Further groups present in the clone library included Bacteroidetes (12 OTUs), Fusobacteria (one OTU), Deltaproteobacteria (one OTU), Alphaproteobacteria (one OTU), Verrucomicrobia (two OTUs), Spirochaeta (one OTU) Mollicutes (one OTU) and Caldithrix (one OTU), as well as candidate divisions RE-1 (three OTUs), SR1 (two OTUs) and OD1 (three OTUs).

A reference clone library of bacterial 16S rRNA gene fragments from the water column nearby showed a significantly different composition. It completely lacked Epsilonproteobacteria and was dominated by Gammaproteobacteria (48%, sequences related to the genera Alteromonas, Halomonas, Chromohalobacter, Marinobacter, Acinetobacter, Alcanivorax) and Alphaproteobacteria (30%, sequences related to the genera Erythrobacter, Sulfitobacter, Citromicrobium, Leisingera, Hirschia), followed by Bacteroidetes (16%) and 5% other groups (data not shown).

Genes involved in sulfur cycling

The genetic potential of microbial sulfur metabolism was analyzed by amplifying key genes of known sulfur oxidation pathways. A gene encoding an essential component of the Sox enzyme system, namely soxB (SoxB, sulfate thiohydrolase), was chosen along with the gene encoding the α subunit of APS reductase (aprA).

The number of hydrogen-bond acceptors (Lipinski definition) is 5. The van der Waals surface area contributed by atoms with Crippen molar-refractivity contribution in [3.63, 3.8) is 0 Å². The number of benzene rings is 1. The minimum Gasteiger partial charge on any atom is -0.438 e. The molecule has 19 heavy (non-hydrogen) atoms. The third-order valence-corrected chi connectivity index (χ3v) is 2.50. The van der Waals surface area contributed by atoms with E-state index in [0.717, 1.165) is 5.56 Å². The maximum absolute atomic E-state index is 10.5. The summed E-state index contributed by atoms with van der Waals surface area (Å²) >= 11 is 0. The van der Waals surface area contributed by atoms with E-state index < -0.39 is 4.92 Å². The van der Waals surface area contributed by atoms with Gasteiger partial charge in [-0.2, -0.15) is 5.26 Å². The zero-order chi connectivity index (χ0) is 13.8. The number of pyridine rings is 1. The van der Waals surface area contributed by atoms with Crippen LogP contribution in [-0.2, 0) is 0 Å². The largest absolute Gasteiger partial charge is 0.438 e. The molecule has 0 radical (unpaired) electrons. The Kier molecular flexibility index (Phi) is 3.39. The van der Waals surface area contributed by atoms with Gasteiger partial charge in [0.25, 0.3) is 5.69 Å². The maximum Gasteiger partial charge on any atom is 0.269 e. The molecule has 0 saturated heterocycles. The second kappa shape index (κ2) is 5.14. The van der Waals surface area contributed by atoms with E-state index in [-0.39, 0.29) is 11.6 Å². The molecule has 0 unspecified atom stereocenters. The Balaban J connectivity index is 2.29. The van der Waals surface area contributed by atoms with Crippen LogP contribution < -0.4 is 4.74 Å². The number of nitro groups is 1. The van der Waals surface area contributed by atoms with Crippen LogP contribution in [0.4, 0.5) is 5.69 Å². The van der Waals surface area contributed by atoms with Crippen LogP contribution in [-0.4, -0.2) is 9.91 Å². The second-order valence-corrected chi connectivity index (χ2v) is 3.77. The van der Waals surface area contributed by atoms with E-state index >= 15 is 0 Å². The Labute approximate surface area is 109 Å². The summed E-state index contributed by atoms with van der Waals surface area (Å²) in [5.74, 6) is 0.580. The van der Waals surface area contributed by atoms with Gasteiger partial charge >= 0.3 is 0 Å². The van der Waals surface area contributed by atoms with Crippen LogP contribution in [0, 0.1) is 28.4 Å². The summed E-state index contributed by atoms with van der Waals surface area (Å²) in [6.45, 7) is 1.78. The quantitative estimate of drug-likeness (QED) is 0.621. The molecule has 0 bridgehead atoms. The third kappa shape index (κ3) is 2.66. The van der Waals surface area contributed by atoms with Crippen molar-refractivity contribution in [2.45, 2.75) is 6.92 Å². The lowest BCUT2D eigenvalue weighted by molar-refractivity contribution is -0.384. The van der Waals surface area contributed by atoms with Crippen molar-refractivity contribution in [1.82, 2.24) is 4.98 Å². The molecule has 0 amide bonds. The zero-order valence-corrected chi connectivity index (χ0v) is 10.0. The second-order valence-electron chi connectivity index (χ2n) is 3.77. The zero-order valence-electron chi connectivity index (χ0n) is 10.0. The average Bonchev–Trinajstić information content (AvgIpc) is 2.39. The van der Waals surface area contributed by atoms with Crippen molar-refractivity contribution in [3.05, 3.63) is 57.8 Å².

The majority of soxB sequences identified (77%) retrieved from the fluid sample were affiliated to those of Epsilonproteobacteria (Figs 1 and 3a) and formed seven distinct sequence types. Among the cultured strains, soxB of Sulfurovum spp. NBC-37-1 was most similar to the majority of these sequences. One sequence type (soxE8) was related to soxB of Sulfurimonas denitrificans and another one (soxG10) to the soxB gene of Arcobacter spp. Notably, the soxB genes of Arcobacter spp. and soxG10 formed a distinct cluster separate from all other soxB sequences of Epsilonproteobacteria (Fig. 3a). Apart from epsilonproteobacterial sequences, two other, novel clusters of soxB genes were identified. One cluster (represented by soxB8) was distantly affiliated with genes of Gammaproteobacteria, and the other (represented by soxB3) with Alphaproteobacteria. In addition, a single sequence (soxF6) was included in the soxB cluster of the Rhodobacter/Roseobacter group of the Alphaproteobacteria.